Danish diver dies in Norway

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Storker

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Dang. :(

On the not-so-dark side, IIRC that's the first fatality in Norway this year, which is better than last year.

Somewhat conflicting indications on what the cause of death might be, though. In his 50s, CPR and defibrillator points to a heart attack, while the chamber treatment points to DCS. Let's hope the media will give some more info on the probable cause of death.
 

jboneng

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Dang. :(

On the not-so-dark side, IIRC that's the first fatality in Norway this year, which is better than last year.

Somewhat conflicting indications on what the cause of death might be, though. In his 50s, CPR and defibrillator points to a heart attack, while the chamber treatment points to DCS. Let's hope the media will give some more info on the probable cause of death.

According to some (the VG news alert feed) , he was conscious when they found him and got him to the surface, maybe it is a combination, a diving accident stressing the diver and triggered tachycardia, that later triggered a heart attack?
Hyperbaric chambers can also be used for hyperbaric oxygen therapy, which is used for treatment of CO-poisoning, but that's only speculation.
 

Wookie

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I've had many victims of other problems (appendicitis, ruptured spleen, heart condition) be medivac'd to a hospital where the first thing the ER docs do is send them to the chamber for evaluation. The first thing the chamber techs do is bring them down to 60 feet, usually making the problem worse, and making it necessary for an ER doc to lock in when the patient gets worse.

Imagine your appendix ruptures while in a chamber (it happened to one of my divers). It drives the poison through all of the tissues. They emergency locked hoim out, blasted him to the ER, and took out what was left of his burst appendix, and he survived, in fact, all of them did, but if someone has been diving and suffers a completely unrelated medical emergency, it is dreadfully important to make the ER docs know that it may not be a diving emergency.
 

Duke Dive Medicine

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Frank, thanks for bringing that to the forefront. It is not unheard of for a diver to be diagnosed with DCI and then have the diagnosis change later. Diving just widens the differential.
 

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What is truly sad, is that this is the second serious accident involving danish divers in Kristiansand in a week. The first one was airlifted to the capital for hyperbaric treatment.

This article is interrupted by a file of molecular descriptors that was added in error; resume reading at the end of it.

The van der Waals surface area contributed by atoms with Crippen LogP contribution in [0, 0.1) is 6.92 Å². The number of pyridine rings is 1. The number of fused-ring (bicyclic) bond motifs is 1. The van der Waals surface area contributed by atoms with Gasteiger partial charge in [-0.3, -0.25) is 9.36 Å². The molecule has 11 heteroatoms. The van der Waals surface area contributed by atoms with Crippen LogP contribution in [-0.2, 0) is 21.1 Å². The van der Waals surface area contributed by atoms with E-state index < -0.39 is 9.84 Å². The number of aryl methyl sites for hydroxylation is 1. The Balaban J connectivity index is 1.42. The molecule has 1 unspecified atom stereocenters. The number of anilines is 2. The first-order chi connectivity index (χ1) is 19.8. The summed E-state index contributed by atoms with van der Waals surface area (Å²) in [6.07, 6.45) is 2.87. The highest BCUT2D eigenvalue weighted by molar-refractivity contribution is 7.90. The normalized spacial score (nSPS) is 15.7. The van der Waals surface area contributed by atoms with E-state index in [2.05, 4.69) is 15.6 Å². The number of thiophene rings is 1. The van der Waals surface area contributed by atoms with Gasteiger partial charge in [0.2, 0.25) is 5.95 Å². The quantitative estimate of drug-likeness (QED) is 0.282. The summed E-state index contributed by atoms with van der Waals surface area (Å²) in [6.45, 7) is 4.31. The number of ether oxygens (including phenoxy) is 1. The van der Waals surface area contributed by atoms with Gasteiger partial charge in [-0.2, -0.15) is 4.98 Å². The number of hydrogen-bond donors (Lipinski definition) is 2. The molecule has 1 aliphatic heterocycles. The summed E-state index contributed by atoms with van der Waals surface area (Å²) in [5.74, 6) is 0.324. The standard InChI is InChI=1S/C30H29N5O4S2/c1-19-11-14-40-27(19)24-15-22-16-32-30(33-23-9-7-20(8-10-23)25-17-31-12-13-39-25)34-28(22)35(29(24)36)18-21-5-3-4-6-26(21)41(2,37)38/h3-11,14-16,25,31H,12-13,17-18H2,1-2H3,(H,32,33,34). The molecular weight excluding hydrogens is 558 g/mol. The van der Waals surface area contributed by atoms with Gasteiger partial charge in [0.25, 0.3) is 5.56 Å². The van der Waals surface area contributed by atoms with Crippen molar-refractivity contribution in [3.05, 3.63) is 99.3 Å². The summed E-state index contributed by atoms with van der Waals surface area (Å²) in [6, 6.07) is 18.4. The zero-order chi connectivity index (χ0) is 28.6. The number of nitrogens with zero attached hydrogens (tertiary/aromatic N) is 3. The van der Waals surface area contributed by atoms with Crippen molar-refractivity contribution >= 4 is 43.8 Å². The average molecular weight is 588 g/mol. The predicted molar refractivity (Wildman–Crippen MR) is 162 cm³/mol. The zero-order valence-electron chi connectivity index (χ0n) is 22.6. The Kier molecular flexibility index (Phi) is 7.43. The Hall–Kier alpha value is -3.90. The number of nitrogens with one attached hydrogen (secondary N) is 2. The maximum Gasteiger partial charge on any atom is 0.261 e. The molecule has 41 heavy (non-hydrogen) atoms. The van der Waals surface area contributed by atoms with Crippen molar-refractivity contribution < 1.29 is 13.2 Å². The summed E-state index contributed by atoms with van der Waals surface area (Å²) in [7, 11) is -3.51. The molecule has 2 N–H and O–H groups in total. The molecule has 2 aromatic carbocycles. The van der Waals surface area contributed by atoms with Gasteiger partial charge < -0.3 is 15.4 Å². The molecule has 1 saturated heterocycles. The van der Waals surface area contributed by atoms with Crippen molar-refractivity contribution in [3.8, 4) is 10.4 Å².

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I've got the impression that there's a disproportionate amount of non-Norwegians among the fatalities the last years. Of four fatalities in '12, two were tourists (one Swedish, one Finnish). Of four in '13, there was one British tourist and one German immigrant, of eight in '14, there were four tourists (two Finns, one Swede and one Dane), and the first fatality of '15 was a Dane.
 

DandyDon

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Dane dead after weekend diving accident in Norway | The Post
A Danish diver who was initially rescued after experiencing difficulties in Norway yesterday has died.
The 50-year-old man from Middelfart succumbed overnight to injuries he received while diving in Kristiansand Fjord near the Grønningen lighthouse yesterday afternoon.
“I can confirm he is dead,” Kristian Klausen from the Agder police district told Ekstra Bladet. “He was from Middelfart and his family have been informed.”
The diver was one of a group of seven diving in an area that is a popular destination for recreational divers due to the many shipwrecks there are to explore.
Rescue attempts fail
Fire brigade divers gave the man CPR after he had been transported to the surface, and a defibrillator was also used.
After two hours of onsite first aid, he was flown to hospital in Arendal, police told Norwegian broadcaster NRK.
He was then transferred to Ullevaal Hospital in Oslo where he was treated to no avail in a pressure chamber.
A deadly spot
This is not the first time a Danish diver has experienced trouble at that location.
A little more than a week ago, a 44-year-old Dane was hospitalised in Oslo after a dive at nearly the exact same spot.
In 2013, a Danish man nearly died while diving at a depth of 48 metres near a shipwreck, and in 2011, the bodies of a Danish woman and man were pulled out of a shipwreck in the fjord where they had been trapped for nine months.
Bjørn Andersen, the head of the Kristiansand diving club, said the fjord is an attractive place for divers.
“It is very busy and can be a challenging place to dive, but there are no dangerous currents,” Andersen told NRK.
 
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